The Battle for our Birds continues with the release of more than 30 captive bred whio back into the wild over the next week.
The whio is the unique native duck only found in New Zealand's fast flowing waters. Genesis Energy and the Department of Conservation (DOC) have partnered together in a five year programme to secure the future of this threatened native bird.
It's been a record season for whio ducklings bred in captivity with 45 ducklings from three captive sites around New Zealand. Several captive breeding pairs around the country have had multiple clutches this season.
The whio captive breeding programme involves birds from rivers around the central North Island with breeding sites at Pukaha Mt Bruce Wildlife Park, Orana Wildlife Park and Peacock Springs in Christchurch.
Whio fledglings, three-month-old ducks, are being released at different sites around the Central North Island over the next week.
Today six whio were released in the Tongariro area - four onto Tongariro River and two into Whakapapanui Stream – both locations chosen because of the ongoing predator trapping by local community groups.
Representatives from DOC, Genesis Energy and Tongariro River Rafting were joined by high school students attending the Kiwi Forever week-long programme, students from Hastings Intermediate and a group from the Blue Duck Project Trust for the release. Students took an active role in the tagging of the fledglings prior to the release and also the release onto Tongariro River.
Releasing four of the captive bred whio onto Tongariro River this afternoon are, from left: Evan Davies (Taupō-nui-a-tia College), Sian Moffitt (Tauhara College), Jennie Noreen (Tongariro River Rafting), Zoe Singers 7 (Blue Duck Project Trust), Les Pepper (Generation Delivery Manager Renewable Energy – Genesis Energy) and Maxwell Singers 11 (Blue Duck Project Trust)
A special ceremony will be held on the banks of the Waiwhakaiho River in Egmont National Park on Thursday to release 16 whio fledglings into the wild.
Once extinct in the Egmont National park, the whio/blue duck is now paddling its way to a population soon to top 100.
These new birds, together with the 25 fledglings from a bumper breeding season within the park, and the 60 adult ducks already paddling the streams, will boost the Egmont National Park whio population to around 101 ducks.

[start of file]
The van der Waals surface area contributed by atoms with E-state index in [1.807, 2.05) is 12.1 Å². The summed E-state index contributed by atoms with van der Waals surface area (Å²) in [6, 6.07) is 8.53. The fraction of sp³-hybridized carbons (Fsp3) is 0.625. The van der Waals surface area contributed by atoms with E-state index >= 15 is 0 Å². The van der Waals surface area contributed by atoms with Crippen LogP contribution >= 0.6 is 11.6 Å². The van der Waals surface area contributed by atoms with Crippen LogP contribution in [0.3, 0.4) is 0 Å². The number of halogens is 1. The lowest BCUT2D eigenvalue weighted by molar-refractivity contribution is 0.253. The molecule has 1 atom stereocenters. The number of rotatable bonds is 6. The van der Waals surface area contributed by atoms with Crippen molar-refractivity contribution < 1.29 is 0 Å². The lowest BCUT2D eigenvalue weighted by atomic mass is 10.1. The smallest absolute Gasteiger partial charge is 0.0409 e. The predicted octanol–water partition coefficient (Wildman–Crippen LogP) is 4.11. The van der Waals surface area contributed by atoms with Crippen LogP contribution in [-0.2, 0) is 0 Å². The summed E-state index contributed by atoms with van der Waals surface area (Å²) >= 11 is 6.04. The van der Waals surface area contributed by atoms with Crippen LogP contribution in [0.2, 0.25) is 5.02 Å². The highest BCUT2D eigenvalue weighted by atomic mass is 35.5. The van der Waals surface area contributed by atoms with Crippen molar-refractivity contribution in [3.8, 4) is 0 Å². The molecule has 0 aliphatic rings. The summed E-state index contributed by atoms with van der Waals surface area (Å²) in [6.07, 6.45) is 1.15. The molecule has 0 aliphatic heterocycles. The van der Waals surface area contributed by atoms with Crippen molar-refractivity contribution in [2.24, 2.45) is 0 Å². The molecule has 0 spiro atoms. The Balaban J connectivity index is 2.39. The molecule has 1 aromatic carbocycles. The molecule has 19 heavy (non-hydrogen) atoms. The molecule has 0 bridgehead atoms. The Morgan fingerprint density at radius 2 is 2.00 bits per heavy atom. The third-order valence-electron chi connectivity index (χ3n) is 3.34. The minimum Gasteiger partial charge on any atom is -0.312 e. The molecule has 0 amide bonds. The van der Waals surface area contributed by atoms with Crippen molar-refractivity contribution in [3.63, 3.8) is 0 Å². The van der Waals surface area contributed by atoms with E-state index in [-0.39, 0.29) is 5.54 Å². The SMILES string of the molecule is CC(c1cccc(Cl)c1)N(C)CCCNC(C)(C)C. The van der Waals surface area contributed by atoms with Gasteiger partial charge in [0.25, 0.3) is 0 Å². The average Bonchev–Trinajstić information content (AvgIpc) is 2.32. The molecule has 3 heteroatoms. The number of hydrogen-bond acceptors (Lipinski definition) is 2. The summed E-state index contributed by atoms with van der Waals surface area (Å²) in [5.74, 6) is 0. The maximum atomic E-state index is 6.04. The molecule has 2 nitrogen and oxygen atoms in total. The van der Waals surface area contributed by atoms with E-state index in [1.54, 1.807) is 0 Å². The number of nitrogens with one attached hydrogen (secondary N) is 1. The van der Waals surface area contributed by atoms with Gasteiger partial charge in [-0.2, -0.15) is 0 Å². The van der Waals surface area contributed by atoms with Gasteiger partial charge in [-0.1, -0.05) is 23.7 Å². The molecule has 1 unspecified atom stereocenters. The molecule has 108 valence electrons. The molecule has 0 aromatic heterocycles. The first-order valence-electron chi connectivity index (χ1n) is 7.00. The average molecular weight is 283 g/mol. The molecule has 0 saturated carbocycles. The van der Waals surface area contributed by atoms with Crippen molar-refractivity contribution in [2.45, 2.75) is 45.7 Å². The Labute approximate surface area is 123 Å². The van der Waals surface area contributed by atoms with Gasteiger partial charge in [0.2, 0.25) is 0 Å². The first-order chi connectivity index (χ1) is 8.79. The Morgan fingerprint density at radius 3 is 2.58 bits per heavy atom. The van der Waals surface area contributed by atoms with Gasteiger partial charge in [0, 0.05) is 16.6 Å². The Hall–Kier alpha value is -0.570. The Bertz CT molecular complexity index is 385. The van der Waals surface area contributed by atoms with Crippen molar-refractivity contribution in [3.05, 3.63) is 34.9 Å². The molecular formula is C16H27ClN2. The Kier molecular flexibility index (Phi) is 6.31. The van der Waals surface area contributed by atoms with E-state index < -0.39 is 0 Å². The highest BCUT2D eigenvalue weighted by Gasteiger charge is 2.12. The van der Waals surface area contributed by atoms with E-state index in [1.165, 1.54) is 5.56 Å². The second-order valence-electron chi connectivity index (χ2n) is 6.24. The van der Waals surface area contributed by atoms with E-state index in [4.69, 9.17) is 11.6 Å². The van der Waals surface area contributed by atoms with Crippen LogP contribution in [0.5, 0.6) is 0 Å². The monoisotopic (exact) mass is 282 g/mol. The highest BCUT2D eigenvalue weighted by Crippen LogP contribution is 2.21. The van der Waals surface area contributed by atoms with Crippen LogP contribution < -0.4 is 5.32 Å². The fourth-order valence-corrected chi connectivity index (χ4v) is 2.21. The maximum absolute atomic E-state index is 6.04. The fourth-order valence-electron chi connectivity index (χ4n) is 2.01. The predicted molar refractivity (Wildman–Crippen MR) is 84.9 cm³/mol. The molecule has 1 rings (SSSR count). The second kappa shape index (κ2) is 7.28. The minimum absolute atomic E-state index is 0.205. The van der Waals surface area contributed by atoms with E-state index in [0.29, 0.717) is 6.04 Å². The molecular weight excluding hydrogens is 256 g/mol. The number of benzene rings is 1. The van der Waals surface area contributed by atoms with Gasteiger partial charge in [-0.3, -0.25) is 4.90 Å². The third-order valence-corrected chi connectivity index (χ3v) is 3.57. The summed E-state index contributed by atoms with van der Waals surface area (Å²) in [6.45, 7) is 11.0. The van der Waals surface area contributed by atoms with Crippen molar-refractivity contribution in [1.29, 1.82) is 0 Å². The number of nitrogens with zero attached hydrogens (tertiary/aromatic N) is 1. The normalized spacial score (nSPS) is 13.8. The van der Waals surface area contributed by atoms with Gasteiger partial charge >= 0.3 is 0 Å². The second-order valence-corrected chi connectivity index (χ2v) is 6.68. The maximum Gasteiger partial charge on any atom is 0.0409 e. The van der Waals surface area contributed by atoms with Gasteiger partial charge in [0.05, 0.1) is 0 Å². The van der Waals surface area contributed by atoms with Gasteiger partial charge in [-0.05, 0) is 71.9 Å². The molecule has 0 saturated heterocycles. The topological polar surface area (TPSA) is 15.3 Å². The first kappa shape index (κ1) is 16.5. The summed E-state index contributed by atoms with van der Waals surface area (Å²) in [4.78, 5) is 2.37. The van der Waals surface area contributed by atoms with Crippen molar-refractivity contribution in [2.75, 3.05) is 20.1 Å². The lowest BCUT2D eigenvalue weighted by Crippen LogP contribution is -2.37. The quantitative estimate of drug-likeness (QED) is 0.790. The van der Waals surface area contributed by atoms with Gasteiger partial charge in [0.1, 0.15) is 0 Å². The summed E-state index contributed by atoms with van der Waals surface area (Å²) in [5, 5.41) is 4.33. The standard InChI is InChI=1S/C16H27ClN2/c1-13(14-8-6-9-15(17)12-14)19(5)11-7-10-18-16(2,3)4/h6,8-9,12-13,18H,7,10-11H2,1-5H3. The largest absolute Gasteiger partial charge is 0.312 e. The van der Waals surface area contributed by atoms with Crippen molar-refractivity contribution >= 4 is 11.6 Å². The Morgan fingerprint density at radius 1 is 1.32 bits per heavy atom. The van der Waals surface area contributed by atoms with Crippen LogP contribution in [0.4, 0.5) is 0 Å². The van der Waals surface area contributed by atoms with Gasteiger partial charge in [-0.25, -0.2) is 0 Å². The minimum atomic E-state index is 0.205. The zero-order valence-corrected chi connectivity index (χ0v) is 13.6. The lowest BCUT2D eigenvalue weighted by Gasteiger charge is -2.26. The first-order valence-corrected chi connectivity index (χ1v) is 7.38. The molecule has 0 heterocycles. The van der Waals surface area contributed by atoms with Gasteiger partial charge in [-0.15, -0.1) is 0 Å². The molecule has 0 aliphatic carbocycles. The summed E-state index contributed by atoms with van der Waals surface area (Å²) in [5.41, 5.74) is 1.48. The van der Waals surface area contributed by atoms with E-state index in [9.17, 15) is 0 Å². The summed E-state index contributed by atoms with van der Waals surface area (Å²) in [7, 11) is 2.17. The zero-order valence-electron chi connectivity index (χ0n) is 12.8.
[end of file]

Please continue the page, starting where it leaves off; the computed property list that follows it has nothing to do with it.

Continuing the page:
With fewer than 2,500 whio in New Zealand, this Taranaki population is important – particularly as it is the only site in the country where a whio population has been re-established after the original population became extinct. The last official sighting of a whio in Egmont National Park prior to recovery attempts was back in 1948.
The remaining two whio to be released are from the WHIONE project where eggs were taken from nests within Egmont National Park, incubated, hatched and raised in captivity.
Ongoing monitoring and pest control is key to whio survival and population growth within the Egmont National Park. DOC carries out this work with support from the Central North Island Conservation Charitable Blue Duck Trust and East Taranaki Environment Trust.
Next week another 13 whio fledglings will be released on Thursday on the Manganui o te Ao River. This national security site is a strong example of partnership in action and comes under the banner of the ‘Kia Wharite' project. The department, Horizons Regional Council staff, Iwi and landowners continue to work hand in hand to protect this precious population of birds at this security site.
The West Coast's whio population was also boosted with five pairs of captive reared whio released into West Coast waterways in late January.
March is Whio Forever month which celebrates the "Whio Forever" project, a New Zealand-wide Genesis Energy/DOC partnership behind a national recovery plan to protect whio/blue duck breeding areas and habitat. The idea is to double the number of fully secure breeding sites throughout the country and boost pest control to enhance productivity and survival.
Background information on whio
- The whio is a threatened species of native duck that is only found in New Zealand's fast flowing waters. Featured on New Zealand's $10 note and with an estimated nationwide population of less than 2,500 birds, whio are rarer than kiwi.
- Whio are adapted to live on fast-flowing rivers so finding whio means you will also find clean, fast-flowing water with a good supply of underwater insects.
- This makes whio important indicators of ecosystem health – they only exist where there is high quality clean and healthy waterways.
- Genesis Energy has a strong historic association with whio through the Tongariro Power Scheme and in 2010 this association grew through the establishment of Whio Awareness Month (March).
- Today, Genesis Energy and the Department of Conservation continue their partnership through The Whio Forever Programme, which aims to secure the future of whio in the wild and ensure New Zealanders understand and value of whio in our rivers.
- The whio are eaten by stoats, ferrets and cats, with the largest impact during nesting time when eggs, young and females are vulnerable, and also when females are in moult and can't fly.
- Extensive trapping can manage these predators and work in key whio habitats by DOC and Genesis Energy on the Whio Forever Project has already seen an increase in whio numbers.
- Whio cannot be moved to predator-free islands like other species because of their reliance on large fast-flowing rivers.
- Pairs occupy approximately 1 km of water – so they need a lot of river to sustain a large population and they fiercely defend their territories, which makes it difficult to put them with other ducks in captivity.
- They are susceptible to flood events which, destroy nests, fragment broods and wash away their valued food source.